Using Willpower and Determination to Move Forward

Using Willpower and Determination to Move Forward
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It has been an interesting week. I was having a conversation with a friend about getting back into the workforce. Although I have pulmonary sarcoidosis, I believe my 30-plus years as a video professional should still be relevant in the marketplace, especially during a pandemic.

Many companies now rely on remote workers to get the job done. I see it as an opportunity for me since I can’t travel too much and I’d have my oxygen on hand should I need it. Maybe this could be the nudge I needed to reclaim some of my independence. 

A few days later, I saw a part-time job online that would have been perfect for me. It was three hours a week at a church a few blocks from my house. A technical job similar to my last one, it seemed like a good fit. So, I updated my résumé, drafted a cover letter, and even got support from a parishioner familiar with the church and the job. The rest was up to me. 

A leap of faith

Over the next couple days, the opportunity was still in my sights, so I revisited my résumé and cover letter to make sure the i’s were dotted and the t’s crossed. I haven’t actively looked for a job since my first spontaneous pneumothorax three years ago, so I was being careful about putting myself back in the game. Needless to say, I was worried about making a good impression, at least on paper.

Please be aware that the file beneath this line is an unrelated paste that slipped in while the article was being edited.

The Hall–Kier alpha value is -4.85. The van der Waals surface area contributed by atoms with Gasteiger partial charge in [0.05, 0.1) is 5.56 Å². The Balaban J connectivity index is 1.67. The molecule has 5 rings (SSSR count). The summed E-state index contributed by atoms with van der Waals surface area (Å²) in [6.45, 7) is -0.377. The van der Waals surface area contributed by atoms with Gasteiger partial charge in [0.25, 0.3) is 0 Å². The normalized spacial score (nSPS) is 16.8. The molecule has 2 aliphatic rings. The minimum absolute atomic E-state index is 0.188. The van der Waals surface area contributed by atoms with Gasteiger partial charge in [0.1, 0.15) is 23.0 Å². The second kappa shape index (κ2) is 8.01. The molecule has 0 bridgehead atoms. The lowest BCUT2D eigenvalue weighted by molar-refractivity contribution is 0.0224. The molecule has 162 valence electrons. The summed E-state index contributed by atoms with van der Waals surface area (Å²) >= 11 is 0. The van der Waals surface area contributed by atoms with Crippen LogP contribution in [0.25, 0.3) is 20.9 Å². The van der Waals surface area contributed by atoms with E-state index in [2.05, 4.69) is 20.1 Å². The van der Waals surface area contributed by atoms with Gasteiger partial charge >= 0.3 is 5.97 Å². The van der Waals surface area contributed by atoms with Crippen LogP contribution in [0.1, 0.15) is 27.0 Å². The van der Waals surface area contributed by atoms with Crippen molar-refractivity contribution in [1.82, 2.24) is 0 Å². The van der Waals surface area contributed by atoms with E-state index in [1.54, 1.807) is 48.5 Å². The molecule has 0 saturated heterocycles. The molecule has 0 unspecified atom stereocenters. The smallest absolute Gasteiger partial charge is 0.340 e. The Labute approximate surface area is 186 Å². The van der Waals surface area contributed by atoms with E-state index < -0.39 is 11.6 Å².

It so happens that a friend holds weekly meetings at the church, so I could reach out to him about my plans to apply for the position. My last employer was a legal institution, where they continually stressed due diligence in everything. I took it upon myself to do some research about the church. I visited its website and poked around the various ministries it had in place, the size of the congregation, and other details.

During my cyber-sleuthing, I noticed that one of the ministers was an old friend of mine whom I grew up with. I thought it was a genuine opportunity staring me in the face, but something inside me made me feel overly cautious about applying.

The following Monday, I made up my mind to go through with it. It took an effort on my part, but I was prepared to forward my résumé. I found the posting online again, and when I hit the “apply” button, I received a notice that the position was closed. That left me feeling empty!

Time for mental clarity

I started thinking about how I had dropped the ball on this opportunity. Believe it or not, I had mixed feelings afterward. I felt disappointment, anger, and a sense of helplessness, but at the same time, I felt relieved. I guess I felt relief because I didn’t have to leave my comfort zone. I could remain in my home where I felt safe thinking about doing more than I can do.

I heard someone say that when we want to improve ourselves, sometimes we’re satisfied with just making an effort. Once we make that effort, we feel like we’re improving, but we never follow through to completion. That’s the rub. We’re only satisfied with the effort.